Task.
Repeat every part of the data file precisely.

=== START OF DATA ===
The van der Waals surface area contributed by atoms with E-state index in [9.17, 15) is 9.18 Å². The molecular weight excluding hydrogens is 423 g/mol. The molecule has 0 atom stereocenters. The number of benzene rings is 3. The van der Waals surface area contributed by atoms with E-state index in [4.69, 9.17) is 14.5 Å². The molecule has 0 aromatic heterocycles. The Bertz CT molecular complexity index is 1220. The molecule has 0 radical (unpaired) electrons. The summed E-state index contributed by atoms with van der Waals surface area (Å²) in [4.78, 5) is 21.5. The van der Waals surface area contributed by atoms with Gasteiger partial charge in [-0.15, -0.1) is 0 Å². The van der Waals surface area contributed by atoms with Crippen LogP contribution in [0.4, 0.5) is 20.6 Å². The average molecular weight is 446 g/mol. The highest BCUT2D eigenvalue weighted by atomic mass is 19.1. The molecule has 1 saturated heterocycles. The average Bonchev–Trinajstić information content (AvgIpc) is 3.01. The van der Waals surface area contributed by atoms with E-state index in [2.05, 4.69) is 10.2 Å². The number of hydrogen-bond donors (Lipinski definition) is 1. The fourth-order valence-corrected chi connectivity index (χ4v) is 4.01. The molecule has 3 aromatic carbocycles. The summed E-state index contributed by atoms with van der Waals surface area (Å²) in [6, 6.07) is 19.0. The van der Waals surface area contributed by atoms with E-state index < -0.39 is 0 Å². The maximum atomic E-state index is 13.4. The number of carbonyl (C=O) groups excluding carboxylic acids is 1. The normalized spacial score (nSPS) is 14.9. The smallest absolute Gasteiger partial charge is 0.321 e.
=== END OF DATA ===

The van der Waals surface area contributed by atoms with E-state index in [9.17, 15) is 9.18 Å². The molecular weight excluding hydrogens is 423 g/mol. The molecule has 0 atom stereocenters. The number of benzene rings is 3. The van der Waals surface area contributed by atoms with E-state index in [4.69, 9.17) is 14.5 Å². The molecule has 0 aromatic heterocycles. The Bertz CT molecular complexity index is 1220. The molecule has 0 radical (unpaired) electrons. The summed E-state index contributed by atoms with van der Waals surface area (Å²) in [4.78, 5) is 21.5. The van der Waals surface area contributed by atoms with Gasteiger partial charge in [-0.15, -0.1) is 0 Å². The van der Waals surface area contributed by atoms with Crippen LogP contribution in [0.4, 0.5) is 20.6 Å². The average molecular weight is 446 g/mol. The highest BCUT2D eigenvalue weighted by atomic mass is 19.1. The molecule has 1 saturated heterocycles. The average Bonchev–Trinajstić information content (AvgIpc) is 3.01. The van der Waals surface area contributed by atoms with E-state index in [2.05, 4.69) is 10.2 Å². The number of hydrogen-bond donors (Lipinski definition) is 1. The fourth-order valence-corrected chi connectivity index (χ4v) is 4.01. The molecule has 3 aromatic carbocycles. The summed E-state index contributed by atoms with van der Waals surface area (Å²) in [6, 6.07) is 19.0. The van der Waals surface area contributed by atoms with E-state index < -0.39 is 0 Å². The maximum atomic E-state index is 13.4. The number of carbonyl (C=O) groups excluding carboxylic acids is 1. The normalized spacial score (nSPS) is 14.9. The smallest absolute Gasteiger partial charge is 0.321 e.